Optionally available on the S models is PASM Sport Suspension; it lowers the ride height by another 0.43 inches (ten millimeters) compared to the new standard PASM suspension, but also offers significantly better comfort than before due to its new calibration. As before, Porsche Dynamic Chassis Control (PDCC) is also available as option on the 911 Carrera S. The PDCC system minimizes body roll of the vehicle when cornering. The system is especially adept at reducing lateral instability on uneven surfaces or sudden lane changes, promoting particularly neutral and agile handling.
When equipped with the optional active rear axle steering, the 911 Carrera S exhibits excellent cornering dynamics similar to those of the 911 Turbo and the 911 GT3, which are equipped with this feature as standard. The system significantly improves agility in tight corners, stability during high-speed lane changes and the maneuverability of the car in city traffic. If the driver enters a corner at speeds below 31 miles per hour, the front and rear wheels turn in opposite directions. Effectively, this is similar to shortening the car’s wheelbase. As a result, the car can be guided through corners with reduced steering input.
Additionally, the turning radius is reduced by 1.6 feet to 35.1 feet. At higher speeds, the operating principle of the active rear wheel steering is reversed; above 50 miles per hour, the front and rear wheels are turned in the same direction, which has a similar effect to lengthening the wheelbase. The result: greater stability and more spontaneous and harmonious lane changes due to the faster build-up of lateral forces at the rear axle. Between 31 and 50 miles per hour, the wheels steer in the opposite or same direction, depending on what the particular driving situation requires.
The active rear-wheel steering is operated by two electro-mechanical actuators on the left and right sides of the rear axle instead of conventional toe control arms. These allow the steering angle of the rear wheels to be varied by up to approximately two degrees, depending on vehicle speed. By comparison, a steering angle of two degrees at the front wheels is comparable to turning the steering wheel 32 degrees from the center position. The high lateral force potential of the steered rear axle made it possible to make the steering ratio 10 percent more direct on-center, further enhancing agility.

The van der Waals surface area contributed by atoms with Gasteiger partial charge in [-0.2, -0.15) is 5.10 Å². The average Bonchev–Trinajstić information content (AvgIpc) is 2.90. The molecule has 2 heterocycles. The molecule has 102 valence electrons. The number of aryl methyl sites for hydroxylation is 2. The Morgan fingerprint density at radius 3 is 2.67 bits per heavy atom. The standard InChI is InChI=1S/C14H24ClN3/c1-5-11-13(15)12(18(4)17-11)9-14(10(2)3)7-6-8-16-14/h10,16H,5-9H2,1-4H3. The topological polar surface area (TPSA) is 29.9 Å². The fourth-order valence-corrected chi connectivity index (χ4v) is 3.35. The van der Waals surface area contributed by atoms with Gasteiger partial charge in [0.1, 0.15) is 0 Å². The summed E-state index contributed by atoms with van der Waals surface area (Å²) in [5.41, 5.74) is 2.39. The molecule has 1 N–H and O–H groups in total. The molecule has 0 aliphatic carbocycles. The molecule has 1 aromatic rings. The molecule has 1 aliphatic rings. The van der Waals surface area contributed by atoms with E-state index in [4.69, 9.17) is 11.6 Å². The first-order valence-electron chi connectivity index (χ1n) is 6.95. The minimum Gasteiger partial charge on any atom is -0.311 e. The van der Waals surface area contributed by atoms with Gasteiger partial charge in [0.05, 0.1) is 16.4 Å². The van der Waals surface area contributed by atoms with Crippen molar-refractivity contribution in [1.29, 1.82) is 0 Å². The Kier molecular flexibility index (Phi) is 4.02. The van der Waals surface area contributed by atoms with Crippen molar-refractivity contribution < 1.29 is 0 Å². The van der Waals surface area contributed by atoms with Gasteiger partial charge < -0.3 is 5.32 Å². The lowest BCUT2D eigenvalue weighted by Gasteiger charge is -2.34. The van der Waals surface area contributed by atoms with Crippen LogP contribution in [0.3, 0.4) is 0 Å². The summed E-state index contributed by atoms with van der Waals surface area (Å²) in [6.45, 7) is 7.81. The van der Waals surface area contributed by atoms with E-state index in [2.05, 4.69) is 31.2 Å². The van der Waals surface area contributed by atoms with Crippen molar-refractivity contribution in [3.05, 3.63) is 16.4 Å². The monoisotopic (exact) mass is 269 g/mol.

The new 2017 911 Carrera is the first 2-door Porsche sports car to come standard with a multi-collision brake system. Studies have shown that in nearly a quarter of all rear-impact collisions, the first collision is followed immediately by a second, such as with the car driving ahead or with other obstacles. This is precisely where the multi-collision brake system comes in. It brakes the vehicle automatically after the airbag control unit detects a collision of a specific intensity. Then the system autonomously initiates braking at a maximum deceleration rate of 0.6 g to reduce impact energy as much as possible. The assistance system generally applies the brakes until a residual vehicle speed of 6 miles per hour is reached. The driver can override the system at any time by braking even harder or by accelerating.